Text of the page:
Well, I have just completed my first job, installing soldered shutoffs in
two water lines lines so that I can renovate my powder room. I had no
leaks when I turned the water back on. My question is this, if it is
holding now, how confident could I feel about the job?
I have found that some of the fluxes for the new lead-free solders can give
a delayed reaction. I had several tight joints that did NOT leak for two
days, and then started dripping even one with a two foot squirt that erupted
on the third day. I think the flux burned in the joint and hardened when it
cooled down but water pressure finally pushed out the thick flux over a few
days resulting in a leak.
If you want to get an idea of how good your technique is, after it has
cooled and even been used (remove the water of course) heat and pull
apart a joint, and look at the surfaces to see how well your solder
covers them. Shake off the hot solder first.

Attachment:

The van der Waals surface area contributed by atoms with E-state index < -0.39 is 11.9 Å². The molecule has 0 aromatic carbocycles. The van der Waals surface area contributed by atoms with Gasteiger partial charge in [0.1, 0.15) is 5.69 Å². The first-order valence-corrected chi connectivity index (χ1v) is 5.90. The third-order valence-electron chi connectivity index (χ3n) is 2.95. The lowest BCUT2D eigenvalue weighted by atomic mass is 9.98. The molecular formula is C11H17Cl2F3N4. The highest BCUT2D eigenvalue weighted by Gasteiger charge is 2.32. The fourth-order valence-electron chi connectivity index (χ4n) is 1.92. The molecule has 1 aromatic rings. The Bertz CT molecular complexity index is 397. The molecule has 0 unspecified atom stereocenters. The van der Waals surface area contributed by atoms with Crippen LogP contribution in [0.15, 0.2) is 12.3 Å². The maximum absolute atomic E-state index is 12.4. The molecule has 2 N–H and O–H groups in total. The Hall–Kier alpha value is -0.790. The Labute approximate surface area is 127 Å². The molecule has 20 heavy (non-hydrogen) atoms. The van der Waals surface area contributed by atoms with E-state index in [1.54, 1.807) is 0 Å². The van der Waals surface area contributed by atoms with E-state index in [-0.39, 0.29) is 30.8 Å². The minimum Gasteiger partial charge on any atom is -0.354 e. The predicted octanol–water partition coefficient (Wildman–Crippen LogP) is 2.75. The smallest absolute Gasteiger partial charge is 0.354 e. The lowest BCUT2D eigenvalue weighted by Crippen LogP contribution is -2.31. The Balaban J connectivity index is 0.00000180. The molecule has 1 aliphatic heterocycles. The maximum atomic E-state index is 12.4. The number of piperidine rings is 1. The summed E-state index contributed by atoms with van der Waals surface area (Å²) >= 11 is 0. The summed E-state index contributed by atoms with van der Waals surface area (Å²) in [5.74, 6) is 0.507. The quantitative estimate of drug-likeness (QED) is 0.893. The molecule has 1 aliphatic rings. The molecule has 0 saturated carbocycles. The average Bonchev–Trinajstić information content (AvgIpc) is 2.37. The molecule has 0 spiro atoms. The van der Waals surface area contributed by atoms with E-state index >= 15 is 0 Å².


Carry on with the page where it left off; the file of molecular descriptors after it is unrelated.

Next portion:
Since I take apart a lot of old fittings, I've seen a few bad joints,
but even in those cases there is usually enough solder around the pipe
so they never leaked.
After a while and with proper cleaning and fluxing, one learns to
recognize the solder drawing into the joint all around it and get
consistently good joints. --Phil
Phil Munro Dept of Electrical & Computer Engin
mailto: email@example.com Youngstown State University
From my experience soldering not only plumbing, but copper piping in vacuum
systems is that if the surfaces were well cleaned and fluxed and if the
solder flows quickly on its own around and into the joint it won't leak and
I assume never pop apart. Key is practice and applying the heat so all
surfaces are just above the melting point of the solder. Over heating can
also cause problems. A lot of this is experience and having feel for it.
I soldered 91 joints when I renovated my bathroom three years ago and
it was my first time to do it. None leaked initially or since then.
I was meticulous about cleaning the pipe and fittings before I
soldered. Think you'll be ok if you are careful.
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